“Med Instead of Meds” Improves Diets and Health

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A group stands behind a table with healthy snacks.Heart disease and Type 2 diabetes are leading causes of death in Cleveland County. Fortunately, these and other chronic health conditions can be prevented or better managed through diet and physical activity. One of the most highly recommended diets is the Mediterranean-style eating pattern, which promotes healthy eating and offers many options for a plant-based diet.

Fourteen (14) students and four (4) Extension & Community Association volunteers participated in N.C. Cooperative Extension’s “Med Instead of Meds” 6-week class series. The hands-on educational program focused on the many health benefits of eating the Med-Way, including reducing the risk of chronic disease, lowering blood pressure, weight loss, and lowering the risk of developing Alzheimer’s disease.

Participants documented their dietary practices by completing pre- and post-series Med Way adherence tools and an evaluation survey at the end of the course. These tools helped gauge participants’ daily use of olive oil, the number of servings of fruits and vegetables, beans, nuts and seeds, fish/seafood, poultry, red meat, olive oil, other fats, whole grains, products with added sugars, and water consumed daily. Each class session included research-based information, recipes, cooking and tasting segments, as well as a focus on other Med-Way strategies, including physical activity and social engagement.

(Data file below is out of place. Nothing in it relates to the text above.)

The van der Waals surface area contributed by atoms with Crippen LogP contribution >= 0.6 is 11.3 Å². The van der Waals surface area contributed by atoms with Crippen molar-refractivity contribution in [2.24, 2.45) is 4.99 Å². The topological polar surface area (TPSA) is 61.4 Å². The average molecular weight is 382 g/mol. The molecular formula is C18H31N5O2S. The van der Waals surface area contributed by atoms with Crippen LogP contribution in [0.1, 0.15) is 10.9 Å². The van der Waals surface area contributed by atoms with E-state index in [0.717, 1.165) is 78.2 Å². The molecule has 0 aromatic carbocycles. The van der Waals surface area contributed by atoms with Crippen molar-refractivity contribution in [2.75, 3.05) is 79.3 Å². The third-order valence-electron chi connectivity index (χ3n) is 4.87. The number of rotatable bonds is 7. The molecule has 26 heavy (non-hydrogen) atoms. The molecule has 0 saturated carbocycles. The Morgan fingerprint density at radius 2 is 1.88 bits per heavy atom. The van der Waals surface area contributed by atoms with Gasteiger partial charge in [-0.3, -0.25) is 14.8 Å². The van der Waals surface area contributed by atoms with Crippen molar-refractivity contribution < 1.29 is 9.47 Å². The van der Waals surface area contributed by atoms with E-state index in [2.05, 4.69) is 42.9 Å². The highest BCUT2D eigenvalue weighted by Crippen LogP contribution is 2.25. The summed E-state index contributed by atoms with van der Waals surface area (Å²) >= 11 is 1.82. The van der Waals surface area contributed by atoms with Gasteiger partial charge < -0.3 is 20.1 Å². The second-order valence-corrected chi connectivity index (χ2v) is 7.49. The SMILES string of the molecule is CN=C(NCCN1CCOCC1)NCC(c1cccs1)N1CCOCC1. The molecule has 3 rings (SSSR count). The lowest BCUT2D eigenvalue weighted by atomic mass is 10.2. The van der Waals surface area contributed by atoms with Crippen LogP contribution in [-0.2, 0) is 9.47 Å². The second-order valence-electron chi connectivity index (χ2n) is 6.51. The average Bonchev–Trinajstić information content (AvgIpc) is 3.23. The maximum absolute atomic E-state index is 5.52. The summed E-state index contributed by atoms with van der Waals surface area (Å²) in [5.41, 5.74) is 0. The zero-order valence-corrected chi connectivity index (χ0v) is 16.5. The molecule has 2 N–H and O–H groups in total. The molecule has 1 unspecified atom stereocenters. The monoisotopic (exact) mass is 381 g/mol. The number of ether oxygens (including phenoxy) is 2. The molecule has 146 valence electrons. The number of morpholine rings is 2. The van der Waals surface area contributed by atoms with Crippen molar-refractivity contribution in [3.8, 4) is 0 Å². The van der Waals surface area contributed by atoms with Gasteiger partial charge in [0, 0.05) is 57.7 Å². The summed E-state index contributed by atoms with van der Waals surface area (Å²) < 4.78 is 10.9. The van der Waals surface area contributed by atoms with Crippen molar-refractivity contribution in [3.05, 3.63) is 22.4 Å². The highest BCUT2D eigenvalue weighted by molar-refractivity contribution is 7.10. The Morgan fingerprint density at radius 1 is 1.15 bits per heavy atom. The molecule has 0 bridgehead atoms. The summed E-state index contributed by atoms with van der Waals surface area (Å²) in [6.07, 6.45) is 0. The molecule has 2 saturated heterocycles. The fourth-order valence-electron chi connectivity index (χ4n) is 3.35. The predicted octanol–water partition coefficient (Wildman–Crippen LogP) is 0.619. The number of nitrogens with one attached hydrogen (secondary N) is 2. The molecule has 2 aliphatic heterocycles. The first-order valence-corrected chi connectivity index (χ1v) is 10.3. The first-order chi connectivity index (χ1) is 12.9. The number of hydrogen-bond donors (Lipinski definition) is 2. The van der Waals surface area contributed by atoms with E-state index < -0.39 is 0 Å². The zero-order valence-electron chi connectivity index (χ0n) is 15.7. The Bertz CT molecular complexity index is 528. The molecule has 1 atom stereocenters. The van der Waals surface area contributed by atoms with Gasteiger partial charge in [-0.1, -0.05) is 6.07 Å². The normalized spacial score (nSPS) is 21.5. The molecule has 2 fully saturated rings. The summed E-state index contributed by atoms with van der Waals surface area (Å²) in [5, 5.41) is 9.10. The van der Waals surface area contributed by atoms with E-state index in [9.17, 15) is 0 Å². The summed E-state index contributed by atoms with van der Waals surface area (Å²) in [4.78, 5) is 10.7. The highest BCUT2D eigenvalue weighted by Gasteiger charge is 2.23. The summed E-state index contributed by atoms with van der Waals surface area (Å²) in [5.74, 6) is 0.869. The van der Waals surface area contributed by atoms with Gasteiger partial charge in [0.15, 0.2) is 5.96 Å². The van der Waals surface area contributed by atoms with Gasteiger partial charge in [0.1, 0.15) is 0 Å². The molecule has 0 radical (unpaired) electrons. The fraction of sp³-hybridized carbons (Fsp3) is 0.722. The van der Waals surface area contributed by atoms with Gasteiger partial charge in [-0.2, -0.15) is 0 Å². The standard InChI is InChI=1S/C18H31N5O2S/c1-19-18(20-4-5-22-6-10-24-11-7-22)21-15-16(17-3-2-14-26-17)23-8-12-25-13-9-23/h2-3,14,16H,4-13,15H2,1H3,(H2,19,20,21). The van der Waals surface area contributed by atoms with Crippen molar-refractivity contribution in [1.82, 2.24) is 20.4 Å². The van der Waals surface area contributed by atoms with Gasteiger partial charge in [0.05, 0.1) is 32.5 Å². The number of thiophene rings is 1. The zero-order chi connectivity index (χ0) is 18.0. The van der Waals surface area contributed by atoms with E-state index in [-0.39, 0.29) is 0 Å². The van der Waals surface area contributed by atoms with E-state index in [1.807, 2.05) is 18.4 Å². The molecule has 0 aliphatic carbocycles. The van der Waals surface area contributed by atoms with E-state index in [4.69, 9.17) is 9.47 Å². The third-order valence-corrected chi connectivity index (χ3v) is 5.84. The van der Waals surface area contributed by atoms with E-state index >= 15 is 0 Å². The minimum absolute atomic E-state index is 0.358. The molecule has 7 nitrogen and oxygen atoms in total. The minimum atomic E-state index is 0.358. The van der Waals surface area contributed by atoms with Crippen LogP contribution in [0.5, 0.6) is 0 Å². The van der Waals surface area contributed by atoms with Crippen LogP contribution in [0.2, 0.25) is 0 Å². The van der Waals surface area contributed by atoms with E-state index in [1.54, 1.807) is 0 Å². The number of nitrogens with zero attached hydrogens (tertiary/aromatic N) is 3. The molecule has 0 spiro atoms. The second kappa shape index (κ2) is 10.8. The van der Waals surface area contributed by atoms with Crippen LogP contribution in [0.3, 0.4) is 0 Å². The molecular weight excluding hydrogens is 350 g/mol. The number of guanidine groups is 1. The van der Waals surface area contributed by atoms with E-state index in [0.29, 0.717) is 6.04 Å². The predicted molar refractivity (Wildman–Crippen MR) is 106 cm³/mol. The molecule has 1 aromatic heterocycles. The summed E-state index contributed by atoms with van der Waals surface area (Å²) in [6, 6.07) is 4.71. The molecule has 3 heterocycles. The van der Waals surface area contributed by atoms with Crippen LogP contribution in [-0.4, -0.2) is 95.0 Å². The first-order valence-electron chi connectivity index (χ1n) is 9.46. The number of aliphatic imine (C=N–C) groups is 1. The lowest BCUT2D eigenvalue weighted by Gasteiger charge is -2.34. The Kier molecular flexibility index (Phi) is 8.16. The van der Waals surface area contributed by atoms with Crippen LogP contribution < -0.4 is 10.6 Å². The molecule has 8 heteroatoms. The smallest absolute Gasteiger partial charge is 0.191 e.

A class works in a kitchen to prepare a meal.Class participants reported confidence level gains from “very low/low” to “high/very high” in their understanding of the Mediterranean-eating pattern, the health benefits associated with eating the Med-Way, and strategies for implementing the Med-Way and more mindful eating in their daily lives as a result of the course. They demonstrated increased confidence in their ability to implement specific Med-Way strategies, like choosing healthy proteins and whole grain options, using olive oil as their ‘go-to’ oil/fat, eating more servings of fruits, vegetables, nuts, and seeds, and limiting highly processed foods and added sugars.

Several participants reported using the Med Instead of Meds and similar recipes with their families and as part of regular meal choices. One participant’s husband had suffered a major health episode over the summer and was prescribed the Mediterranean Diet by his physician. The wife reported feeling well-prepared to implement this ‘dietary prescription’ and positive outcomes as a result of her participation in the class.